Despite the people’s efforts, the end result is still the same: “In despair, the people ran off to fight the fire” (pg. 61-62). So they leave Germanus in the cottage and try to save other things. What those things are isn’t specified, but “whatever the crowd endeavoured to save was destroyed” (pg. 62). Bede makes sure that his reader knows that this destruction is all God’s will and is “clearer evidence of God’s power” (pg. 62).

By the way, the fire doesn’t reach Germanus and he’s fine.

The fourth excerpt is from Book One, Chapter Twenty. The Saxons and the Picts have “made war on the Britons” (pg. 62) and the Britons have asked Germanus and Lupus for help. The two bishops agree to assist them. However, instead of offering tactical advice or even suggestions on how to bring about peace, Germanus “promised to direct the battle in person” (pg. 63). I’m not sure if bishops leading armies were common in 429 A.D. (the date this story occurred), but Germanus ends up being a great leader.

That being said, Germanus doesn’t necessarily use direct violence against the enemy forces. Instead, Germanus tricks them into thinking there is a rock slide occurring in the valley they are passing through. How does he do this? Germanus shouts ‘Alleluia’ three times and the Briton army does the same. Their shouting (and the echoes of their shouting) is so loud that the enemy army panics, “thinking that the very rocks and sky were falling on them, and were so terrified that they could not run fast enough” (pg. 63). They throw down their weapons to run faster. Most of the enemy ends up drowning in a river they tried to cross. In the end, the Britons win the battle and peace is restored (well, for now). Germanus and Lupus go home.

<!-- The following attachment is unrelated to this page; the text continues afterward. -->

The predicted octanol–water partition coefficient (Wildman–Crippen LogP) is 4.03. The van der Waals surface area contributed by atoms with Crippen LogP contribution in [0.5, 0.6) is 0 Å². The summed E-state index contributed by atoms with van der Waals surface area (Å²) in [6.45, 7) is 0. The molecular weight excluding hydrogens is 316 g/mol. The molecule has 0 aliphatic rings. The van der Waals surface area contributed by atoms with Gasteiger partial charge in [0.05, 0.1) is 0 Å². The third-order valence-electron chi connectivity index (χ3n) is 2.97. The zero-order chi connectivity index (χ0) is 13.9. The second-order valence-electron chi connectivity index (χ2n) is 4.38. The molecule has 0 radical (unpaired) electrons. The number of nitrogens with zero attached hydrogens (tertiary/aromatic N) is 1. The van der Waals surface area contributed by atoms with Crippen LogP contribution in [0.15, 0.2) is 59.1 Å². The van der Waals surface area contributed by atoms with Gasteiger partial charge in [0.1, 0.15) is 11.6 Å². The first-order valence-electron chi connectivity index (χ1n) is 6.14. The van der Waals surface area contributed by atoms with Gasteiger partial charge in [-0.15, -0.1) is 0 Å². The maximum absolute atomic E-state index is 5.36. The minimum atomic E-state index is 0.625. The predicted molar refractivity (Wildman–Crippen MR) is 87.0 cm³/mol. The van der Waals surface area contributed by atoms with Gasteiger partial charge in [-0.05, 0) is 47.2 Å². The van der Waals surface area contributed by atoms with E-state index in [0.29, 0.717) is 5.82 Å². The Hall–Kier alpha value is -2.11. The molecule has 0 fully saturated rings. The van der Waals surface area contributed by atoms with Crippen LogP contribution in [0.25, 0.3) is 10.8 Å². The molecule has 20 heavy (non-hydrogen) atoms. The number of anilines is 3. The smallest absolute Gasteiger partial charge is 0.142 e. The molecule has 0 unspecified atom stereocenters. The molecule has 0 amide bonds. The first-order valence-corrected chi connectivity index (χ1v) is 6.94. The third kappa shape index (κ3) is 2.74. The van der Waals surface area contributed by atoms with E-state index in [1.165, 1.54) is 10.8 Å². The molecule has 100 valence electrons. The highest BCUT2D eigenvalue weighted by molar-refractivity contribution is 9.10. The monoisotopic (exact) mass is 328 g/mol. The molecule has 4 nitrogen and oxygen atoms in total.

It’s important for me to note that Germanus and Lupus do have to return to Britain because the Pelagian heresy is revived, but I have decided not to write about that chapter. Instead, my next blog post about An Ecclesiastical History will focus on Saint Augustine.

 

Main Source:

Bede. A History of the English Church and People. Translated by Leo Sherley-Price, Penguin Books, 1970.

 

The Time Bishop Germanus Stopped a Demon Storm and Other Interesting Stories from Bede’s Ecclesiastical History

In August I purchased a copy of Bede’s An Ecclesiastical History of the English People (or A History of the English Church and People as my copy is titled). It was only recently that I’ve finally gotten the chance to start reading it. Like a lot of medieval texts, especially ones documenting historical events, Bede’s Ecclesiastical History includes many wild stories. These wild stories include events that today’s science-based culture may write off as exaggerations or flat out false.

However, I’m of the opinion that it doesn’t really matter how “true” the stories are if you are reading a text for fun. They were written during a different time and in a different culture than our own. Thus, these stories offer a lot of insight into how people thought. (I’m also of the opinion that it’s fun to try to figure out the science behind miracle stories, but that isn’t what I’m doing today.)

Today, I want to talk about some of the chapters/events that I find particularly interesting or amusing. I have yet to finish An Ecclesiastical History (I’m only on page 70!), so I’m more than positive that I’ll be writing another blog post about the text. For reference, I’m reading the 1970 Penguin Classics edition translated by Leo Sherley-Price and revised by R.E. Latham.